Some landlords use an interim possession order to remove squatters, believing them to be a faster route than going straight for a possession order. We examine the facts.
How an interim possession order works
CPR 55.20 to 55.28 covers the process of obtaining an interim possession order (IPO). This can be made against “persons unknown”. The landlord (claimant) applies to the County Court local to the property. A hearing date will be set and notice must be given to the squatters within 24 hours of receipt of the documents.
Once an IPO is granted, notice must be served within 48 hours of sealing. If the squatters do not leave within 24 hours, or return within 12 months, they are committing a criminal offence and can incur a prison sentence.
The claimant will then apply for a final possession order. There is another hearing for this and the squatters must be served notice when the final possession order is made.
Service does not have to be made to the actual person; it can be served by fixing them to the door or another prominent part of the property, through the letterbox if possible, or by attaching it to stakes in the ground. Notice must be within a sealed transparent envelope addressed to “the occupiers”.
Interim possession order conditions
The are several requirements that must be met before an IPO can be made.
- The occupied premises must be a building, part of a building or land ancillary to a building. It does not apply to open land
- The claimant must have an immediate right to possession of the premises being occupied and that right must have existed for the whole time the premises were illegally occupied
- The claim must be made within 28 days of finding out the premises were being occupied
- An IPO cannot be used to evict former tenants, sub-tenants of licensees
- An IPO cannot be used if the claimant is also trying to recover damages
A word of caution: every single condition must be met. At the hearing for the final possession order, the judge could allow the squatters back if all the conditions have not been met.
Enforcing an interim possession order
If the squatters leave within 24 hours of notice, then no further enforcement is required.
However, if they don’t leave, the claimant would then have to rely on the police to remove them. It is a criminal offence by this point, so support should be forthcoming.
However, we have been told by many claimants that not all police forces are co-operating and many do not want to get involved (for whatever reason). The police officers in these cases are only using their powers of arrest if an offence is committed on the site. This leaves the claimant with little more than negotiation to fall back on.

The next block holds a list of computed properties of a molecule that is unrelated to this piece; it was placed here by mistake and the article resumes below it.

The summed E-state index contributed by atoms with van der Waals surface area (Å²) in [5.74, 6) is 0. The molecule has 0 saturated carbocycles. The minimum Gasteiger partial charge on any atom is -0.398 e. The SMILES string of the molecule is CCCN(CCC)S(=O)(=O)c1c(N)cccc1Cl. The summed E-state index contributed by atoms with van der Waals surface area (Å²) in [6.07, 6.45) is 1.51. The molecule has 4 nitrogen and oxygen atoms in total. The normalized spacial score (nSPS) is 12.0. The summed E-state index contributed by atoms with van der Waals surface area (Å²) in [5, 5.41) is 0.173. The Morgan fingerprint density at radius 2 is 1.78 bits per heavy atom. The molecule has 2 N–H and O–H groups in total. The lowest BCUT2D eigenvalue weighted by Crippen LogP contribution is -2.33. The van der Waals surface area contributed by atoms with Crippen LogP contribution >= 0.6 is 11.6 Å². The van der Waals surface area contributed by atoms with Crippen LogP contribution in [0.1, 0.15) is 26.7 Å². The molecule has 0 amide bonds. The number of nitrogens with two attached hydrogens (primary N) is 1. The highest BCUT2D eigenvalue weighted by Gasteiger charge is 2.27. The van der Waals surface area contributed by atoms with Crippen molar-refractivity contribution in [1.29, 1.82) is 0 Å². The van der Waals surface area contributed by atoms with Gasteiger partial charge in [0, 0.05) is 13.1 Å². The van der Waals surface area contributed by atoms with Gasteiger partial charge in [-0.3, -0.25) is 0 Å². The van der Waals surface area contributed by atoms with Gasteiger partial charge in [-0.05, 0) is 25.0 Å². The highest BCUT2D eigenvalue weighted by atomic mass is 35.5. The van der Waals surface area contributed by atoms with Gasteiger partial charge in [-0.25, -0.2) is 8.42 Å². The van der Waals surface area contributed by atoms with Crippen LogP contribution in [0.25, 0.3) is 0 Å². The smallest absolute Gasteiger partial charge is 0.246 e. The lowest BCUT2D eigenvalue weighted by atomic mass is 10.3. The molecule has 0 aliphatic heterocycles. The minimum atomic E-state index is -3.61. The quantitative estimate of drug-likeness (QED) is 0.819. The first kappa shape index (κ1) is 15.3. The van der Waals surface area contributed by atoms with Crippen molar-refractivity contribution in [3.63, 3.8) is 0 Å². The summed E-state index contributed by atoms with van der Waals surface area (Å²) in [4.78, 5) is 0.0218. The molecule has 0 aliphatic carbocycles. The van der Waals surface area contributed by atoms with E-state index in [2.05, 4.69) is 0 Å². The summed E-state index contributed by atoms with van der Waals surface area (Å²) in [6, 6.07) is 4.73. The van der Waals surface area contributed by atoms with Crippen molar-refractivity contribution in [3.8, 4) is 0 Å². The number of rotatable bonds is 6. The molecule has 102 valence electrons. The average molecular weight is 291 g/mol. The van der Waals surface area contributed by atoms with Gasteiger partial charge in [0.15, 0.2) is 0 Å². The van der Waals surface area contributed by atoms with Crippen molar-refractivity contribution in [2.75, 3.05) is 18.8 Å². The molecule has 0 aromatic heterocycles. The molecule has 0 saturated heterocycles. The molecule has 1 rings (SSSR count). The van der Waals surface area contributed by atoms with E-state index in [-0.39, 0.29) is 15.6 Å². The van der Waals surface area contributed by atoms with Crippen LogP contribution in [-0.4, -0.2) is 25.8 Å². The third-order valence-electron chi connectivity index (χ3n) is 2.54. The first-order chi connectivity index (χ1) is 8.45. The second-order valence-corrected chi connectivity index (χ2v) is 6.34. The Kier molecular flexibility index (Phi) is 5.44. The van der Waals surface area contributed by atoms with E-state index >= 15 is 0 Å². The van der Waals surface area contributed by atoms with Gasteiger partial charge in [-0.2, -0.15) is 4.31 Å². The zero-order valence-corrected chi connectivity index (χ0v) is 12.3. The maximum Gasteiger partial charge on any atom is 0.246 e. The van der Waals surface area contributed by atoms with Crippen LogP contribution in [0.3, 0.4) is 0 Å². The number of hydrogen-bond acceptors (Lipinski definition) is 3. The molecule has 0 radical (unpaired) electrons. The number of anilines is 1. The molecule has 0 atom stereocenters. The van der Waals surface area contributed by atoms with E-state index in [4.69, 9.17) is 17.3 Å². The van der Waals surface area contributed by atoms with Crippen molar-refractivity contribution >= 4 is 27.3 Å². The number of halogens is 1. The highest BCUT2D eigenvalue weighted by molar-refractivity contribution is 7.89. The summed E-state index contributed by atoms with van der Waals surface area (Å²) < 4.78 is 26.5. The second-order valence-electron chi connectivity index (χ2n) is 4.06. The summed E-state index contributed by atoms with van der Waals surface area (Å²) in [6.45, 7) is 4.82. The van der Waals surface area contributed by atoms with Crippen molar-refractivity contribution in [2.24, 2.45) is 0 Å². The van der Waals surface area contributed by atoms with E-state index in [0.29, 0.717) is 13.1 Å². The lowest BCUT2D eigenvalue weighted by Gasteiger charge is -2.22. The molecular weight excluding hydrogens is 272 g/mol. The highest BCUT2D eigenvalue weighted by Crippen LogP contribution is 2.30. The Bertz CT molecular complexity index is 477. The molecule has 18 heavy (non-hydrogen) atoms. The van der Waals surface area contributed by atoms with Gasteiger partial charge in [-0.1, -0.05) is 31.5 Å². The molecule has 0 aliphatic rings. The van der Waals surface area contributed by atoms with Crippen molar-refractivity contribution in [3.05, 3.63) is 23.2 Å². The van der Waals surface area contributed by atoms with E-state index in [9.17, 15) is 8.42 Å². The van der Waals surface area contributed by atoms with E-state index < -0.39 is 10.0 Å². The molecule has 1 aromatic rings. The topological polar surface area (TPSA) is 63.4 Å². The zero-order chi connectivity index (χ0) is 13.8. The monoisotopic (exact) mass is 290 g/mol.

These clients have instructed us to carry out the eviction because the police were either unable or unwilling to complete the eviction.
The claimant will then have to wait for the final possession order before he can instruct an enforcement agent (either a High Court Enforcement Officer or a County Court Bailiff) to carry out the eviction.
Whether an IPO is faster depends very much on the willingness of the squatters (and the police) to co-operate.
If they are likely to resist, then a Part 55 claim for a possession order may well end up being the faster route, where there will only be one hearing and the first and only time they are evicted is by the enforcement agent.
If the claimant transfers the possession order to the High Court for a writ of possession for enforcement by a High Court Enforcement Officer (HCEO), the HCEO is almost always able to conduct the eviction far quicker than a County Court Bailiff.
A possession order against “persons unknown” does not require any permission from the court to be transferred up to the High Court.
As the IPO cannot be used on open land, this rules out many cases of squatting and protests.
And finally, with an IPO there is no guarantee that it will succeed, as the judge could end up allowing the squatters to go back if the conditions were not all met.
This last point is vitally important, as it has been known for some enforcement agents from other firms to have enforce an IPO when they were not allowed to.
David is the former CEO of The Sheriffs Office.